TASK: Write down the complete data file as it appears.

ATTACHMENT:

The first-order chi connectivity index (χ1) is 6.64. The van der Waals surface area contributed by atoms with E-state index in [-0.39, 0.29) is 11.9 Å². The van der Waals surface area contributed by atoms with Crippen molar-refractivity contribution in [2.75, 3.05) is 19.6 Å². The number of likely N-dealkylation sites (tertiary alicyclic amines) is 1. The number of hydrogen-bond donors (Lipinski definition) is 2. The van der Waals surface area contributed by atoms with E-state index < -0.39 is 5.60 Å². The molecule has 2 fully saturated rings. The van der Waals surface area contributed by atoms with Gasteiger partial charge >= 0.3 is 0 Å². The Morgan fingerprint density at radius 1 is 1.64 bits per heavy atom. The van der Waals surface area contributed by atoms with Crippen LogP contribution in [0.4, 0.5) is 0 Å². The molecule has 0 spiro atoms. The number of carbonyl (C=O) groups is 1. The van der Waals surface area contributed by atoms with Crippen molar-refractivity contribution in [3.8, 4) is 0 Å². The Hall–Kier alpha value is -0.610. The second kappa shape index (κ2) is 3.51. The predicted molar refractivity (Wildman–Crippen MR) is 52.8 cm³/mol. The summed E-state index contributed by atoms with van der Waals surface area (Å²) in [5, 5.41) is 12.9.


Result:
The first-order chi connectivity index (χ1) is 6.64. The van der Waals surface area contributed by atoms with E-state index in [-0.39, 0.29) is 11.9 Å². The van der Waals surface area contributed by atoms with Crippen molar-refractivity contribution in [2.75, 3.05) is 19.6 Å². The number of likely N-dealkylation sites (tertiary alicyclic amines) is 1. The number of hydrogen-bond donors (Lipinski definition) is 2. The van der Waals surface area contributed by atoms with E-state index < -0.39 is 5.60 Å². The molecule has 2 fully saturated rings. The van der Waals surface area contributed by atoms with Gasteiger partial charge >= 0.3 is 0 Å². The Morgan fingerprint density at radius 1 is 1.64 bits per heavy atom. The van der Waals surface area contributed by atoms with Crippen LogP contribution in [0.4, 0.5) is 0 Å². The molecule has 0 spiro atoms. The number of carbonyl (C=O) groups is 1. The van der Waals surface area contributed by atoms with Crippen molar-refractivity contribution in [3.8, 4) is 0 Å². The Hall–Kier alpha value is -0.610. The second kappa shape index (κ2) is 3.51. The predicted molar refractivity (Wildman–Crippen MR) is 52.8 cm³/mol. The summed E-state index contributed by atoms with van der Waals surface area (Å²) in [5, 5.41) is 12.9.